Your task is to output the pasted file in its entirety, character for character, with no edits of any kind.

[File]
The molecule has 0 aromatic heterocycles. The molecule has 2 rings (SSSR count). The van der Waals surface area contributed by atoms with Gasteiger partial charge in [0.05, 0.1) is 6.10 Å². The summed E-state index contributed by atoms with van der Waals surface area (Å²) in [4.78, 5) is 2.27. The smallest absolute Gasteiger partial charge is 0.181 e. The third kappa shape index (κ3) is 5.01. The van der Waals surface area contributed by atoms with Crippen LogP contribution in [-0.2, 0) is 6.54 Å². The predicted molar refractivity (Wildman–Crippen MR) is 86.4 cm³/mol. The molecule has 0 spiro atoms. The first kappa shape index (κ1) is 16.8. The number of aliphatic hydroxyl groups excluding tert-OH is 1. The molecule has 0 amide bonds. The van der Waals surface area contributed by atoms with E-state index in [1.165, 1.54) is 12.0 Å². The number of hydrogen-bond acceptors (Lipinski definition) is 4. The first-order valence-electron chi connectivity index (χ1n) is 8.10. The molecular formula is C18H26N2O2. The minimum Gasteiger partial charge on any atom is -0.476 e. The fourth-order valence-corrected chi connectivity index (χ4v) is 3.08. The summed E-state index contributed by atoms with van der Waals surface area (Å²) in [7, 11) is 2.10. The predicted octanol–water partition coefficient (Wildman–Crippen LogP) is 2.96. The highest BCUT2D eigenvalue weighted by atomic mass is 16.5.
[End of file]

The molecule has 0 aromatic heterocycles. The molecule has 2 rings (SSSR count). The van der Waals surface area contributed by atoms with Gasteiger partial charge in [0.05, 0.1) is 6.10 Å². The summed E-state index contributed by atoms with van der Waals surface area (Å²) in [4.78, 5) is 2.27. The smallest absolute Gasteiger partial charge is 0.181 e. The third kappa shape index (κ3) is 5.01. The van der Waals surface area contributed by atoms with Crippen LogP contribution in [-0.2, 0) is 6.54 Å². The predicted molar refractivity (Wildman–Crippen MR) is 86.4 cm³/mol. The molecule has 0 spiro atoms. The first kappa shape index (κ1) is 16.8. The number of aliphatic hydroxyl groups excluding tert-OH is 1. The molecule has 0 amide bonds. The van der Waals surface area contributed by atoms with E-state index in [1.165, 1.54) is 12.0 Å². The number of hydrogen-bond acceptors (Lipinski definition) is 4. The first-order valence-electron chi connectivity index (χ1n) is 8.10. The molecular formula is C18H26N2O2. The minimum Gasteiger partial charge on any atom is -0.476 e. The fourth-order valence-corrected chi connectivity index (χ4v) is 3.08. The summed E-state index contributed by atoms with van der Waals surface area (Å²) in [7, 11) is 2.10. The predicted octanol–water partition coefficient (Wildman–Crippen LogP) is 2.96. The highest BCUT2D eigenvalue weighted by atomic mass is 16.5.